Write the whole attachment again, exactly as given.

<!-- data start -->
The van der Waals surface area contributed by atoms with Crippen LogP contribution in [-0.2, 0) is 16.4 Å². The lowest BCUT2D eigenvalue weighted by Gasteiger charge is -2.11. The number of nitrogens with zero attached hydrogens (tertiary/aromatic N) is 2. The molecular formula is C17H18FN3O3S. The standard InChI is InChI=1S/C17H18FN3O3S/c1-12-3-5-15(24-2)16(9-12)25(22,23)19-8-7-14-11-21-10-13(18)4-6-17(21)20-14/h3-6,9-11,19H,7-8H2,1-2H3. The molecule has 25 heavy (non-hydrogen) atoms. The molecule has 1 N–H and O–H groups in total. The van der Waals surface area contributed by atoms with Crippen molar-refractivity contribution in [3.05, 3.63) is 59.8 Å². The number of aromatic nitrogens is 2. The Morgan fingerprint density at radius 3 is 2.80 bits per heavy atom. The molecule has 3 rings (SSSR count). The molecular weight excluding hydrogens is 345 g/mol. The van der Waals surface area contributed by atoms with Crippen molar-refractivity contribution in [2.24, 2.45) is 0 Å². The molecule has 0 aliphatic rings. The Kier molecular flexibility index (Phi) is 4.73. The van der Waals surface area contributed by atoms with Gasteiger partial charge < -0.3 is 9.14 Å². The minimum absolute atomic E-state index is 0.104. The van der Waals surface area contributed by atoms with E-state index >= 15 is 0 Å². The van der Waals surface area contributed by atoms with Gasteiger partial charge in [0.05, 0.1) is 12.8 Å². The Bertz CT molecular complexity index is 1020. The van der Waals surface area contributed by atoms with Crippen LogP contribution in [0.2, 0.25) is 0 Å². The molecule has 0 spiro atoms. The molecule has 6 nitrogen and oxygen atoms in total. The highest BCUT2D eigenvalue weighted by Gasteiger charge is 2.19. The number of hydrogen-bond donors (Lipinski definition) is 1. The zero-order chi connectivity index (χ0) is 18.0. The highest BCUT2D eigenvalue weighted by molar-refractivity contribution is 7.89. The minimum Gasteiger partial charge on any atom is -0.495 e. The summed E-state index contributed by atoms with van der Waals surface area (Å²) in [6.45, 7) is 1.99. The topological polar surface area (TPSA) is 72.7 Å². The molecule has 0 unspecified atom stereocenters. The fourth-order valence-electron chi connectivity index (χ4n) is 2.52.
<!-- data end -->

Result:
The van der Waals surface area contributed by atoms with Crippen LogP contribution in [-0.2, 0) is 16.4 Å². The lowest BCUT2D eigenvalue weighted by Gasteiger charge is -2.11. The number of nitrogens with zero attached hydrogens (tertiary/aromatic N) is 2. The molecular formula is C17H18FN3O3S. The standard InChI is InChI=1S/C17H18FN3O3S/c1-12-3-5-15(24-2)16(9-12)25(22,23)19-8-7-14-11-21-10-13(18)4-6-17(21)20-14/h3-6,9-11,19H,7-8H2,1-2H3. The molecule has 25 heavy (non-hydrogen) atoms. The molecule has 1 N–H and O–H groups in total. The van der Waals surface area contributed by atoms with Crippen molar-refractivity contribution in [3.05, 3.63) is 59.8 Å². The number of aromatic nitrogens is 2. The Morgan fingerprint density at radius 3 is 2.80 bits per heavy atom. The molecule has 3 rings (SSSR count). The molecular weight excluding hydrogens is 345 g/mol. The van der Waals surface area contributed by atoms with Crippen molar-refractivity contribution in [2.24, 2.45) is 0 Å². The molecule has 0 aliphatic rings. The Kier molecular flexibility index (Phi) is 4.73. The van der Waals surface area contributed by atoms with Gasteiger partial charge < -0.3 is 9.14 Å². The minimum absolute atomic E-state index is 0.104. The van der Waals surface area contributed by atoms with E-state index >= 15 is 0 Å². The van der Waals surface area contributed by atoms with Gasteiger partial charge in [0.05, 0.1) is 12.8 Å². The Bertz CT molecular complexity index is 1020. The van der Waals surface area contributed by atoms with Crippen LogP contribution in [0.2, 0.25) is 0 Å². The molecule has 0 spiro atoms. The molecule has 6 nitrogen and oxygen atoms in total. The highest BCUT2D eigenvalue weighted by Gasteiger charge is 2.19. The number of hydrogen-bond donors (Lipinski definition) is 1. The zero-order chi connectivity index (χ0) is 18.0. The highest BCUT2D eigenvalue weighted by molar-refractivity contribution is 7.89. The minimum Gasteiger partial charge on any atom is -0.495 e. The summed E-state index contributed by atoms with van der Waals surface area (Å²) in [6.45, 7) is 1.99. The topological polar surface area (TPSA) is 72.7 Å². The molecule has 0 unspecified atom stereocenters. The fourth-order valence-electron chi connectivity index (χ4n) is 2.52.